Tourism Co. budget holds up despite casino closings
Casino closings this year have not adversely impacted the budget of the Puerto Rico Tourism Co. which depends largely on casino taxes for its operations, Executive Director Ingrid Rivera-Rocafort told News Is My Business.
The agency’s budget of $116 million, two thirds of which comes from casino revenue (the balance is room taxes), has not been affected because “we have been working hard on closing illegal casinos” and legal casinos are reporting increases in slot machine revenue, she said.
In September, the Tourism Co. kicked off a series of raids aimed at taking out of circulation some of the thousands of illegal gambling machines operating across the island. The action is made possible by a recent law empowering the agency to oversee and regulate slot machines. Under Law 77 of 2014, it is illegal for any commercial establishment such as a department store, gasoline station, restaurant or pharmacy to operate gambling machines within its premises.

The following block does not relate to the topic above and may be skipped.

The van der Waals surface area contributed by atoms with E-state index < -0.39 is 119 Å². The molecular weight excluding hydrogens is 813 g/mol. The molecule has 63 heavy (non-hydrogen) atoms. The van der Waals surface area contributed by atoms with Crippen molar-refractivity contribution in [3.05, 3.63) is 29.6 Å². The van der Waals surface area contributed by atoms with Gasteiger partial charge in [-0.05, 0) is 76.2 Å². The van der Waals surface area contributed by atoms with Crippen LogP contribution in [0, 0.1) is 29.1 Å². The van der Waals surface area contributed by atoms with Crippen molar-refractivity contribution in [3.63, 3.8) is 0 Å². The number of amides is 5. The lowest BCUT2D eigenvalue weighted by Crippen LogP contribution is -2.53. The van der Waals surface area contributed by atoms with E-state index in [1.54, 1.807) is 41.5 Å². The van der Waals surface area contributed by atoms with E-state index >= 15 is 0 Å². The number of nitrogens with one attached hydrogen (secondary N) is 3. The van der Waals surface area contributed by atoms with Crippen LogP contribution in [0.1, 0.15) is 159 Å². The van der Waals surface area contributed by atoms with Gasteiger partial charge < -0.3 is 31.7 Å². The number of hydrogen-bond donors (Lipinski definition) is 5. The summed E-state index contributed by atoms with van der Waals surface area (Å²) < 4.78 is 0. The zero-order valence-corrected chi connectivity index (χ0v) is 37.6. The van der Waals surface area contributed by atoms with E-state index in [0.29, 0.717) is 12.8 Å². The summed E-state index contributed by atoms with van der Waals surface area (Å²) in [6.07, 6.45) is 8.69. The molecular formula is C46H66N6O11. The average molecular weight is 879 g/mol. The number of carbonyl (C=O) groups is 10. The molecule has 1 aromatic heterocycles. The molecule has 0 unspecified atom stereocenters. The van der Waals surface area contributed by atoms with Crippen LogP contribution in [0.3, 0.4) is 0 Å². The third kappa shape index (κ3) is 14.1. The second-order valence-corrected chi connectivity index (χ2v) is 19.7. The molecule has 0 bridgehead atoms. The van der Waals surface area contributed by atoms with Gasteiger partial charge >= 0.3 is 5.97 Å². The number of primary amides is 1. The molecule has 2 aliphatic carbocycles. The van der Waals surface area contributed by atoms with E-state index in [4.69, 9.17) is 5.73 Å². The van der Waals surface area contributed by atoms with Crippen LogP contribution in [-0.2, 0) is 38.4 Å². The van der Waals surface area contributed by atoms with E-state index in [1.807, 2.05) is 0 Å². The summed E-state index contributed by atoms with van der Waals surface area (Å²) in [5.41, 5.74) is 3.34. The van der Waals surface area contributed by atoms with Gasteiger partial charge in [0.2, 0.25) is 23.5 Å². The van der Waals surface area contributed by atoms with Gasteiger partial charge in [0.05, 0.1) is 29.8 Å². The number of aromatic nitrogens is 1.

The agency recently reported that since last December it has seized more than 400 illegal gaming machines and set fines of $1.5 million. Still, this is a drop in the bucket considering an estimated 45,000 illegal machines at large.
Rivera said increased slot machine revenue in legal casinos may indicate that people who previously played in non-legal establishments are now turning to legal casinos. This is helping to balance off the recent loss of important casinos, she said.
These include the Condado Plaza Casino, which closed in July and the Radisson Ambassador Plaza Hotel & Casino, which closed down in April. Rivera said there is interest in buying the Radisson hotel and she is hoping to have good news to report soon.
The casino at the Condado Plaza Hilton, in business for 40 years, was one of the biggest in Puerto Rico. At the time of its closing, management put the blame on a 40 percent drop in the use of slot machines over the past decade.
Manager Raúl Bustamente said the hotel plans to turn the casino into “one of the largest ballrooms in the city, in this way expanding our space for meetings and exhibitions to 55,000-square-feet.”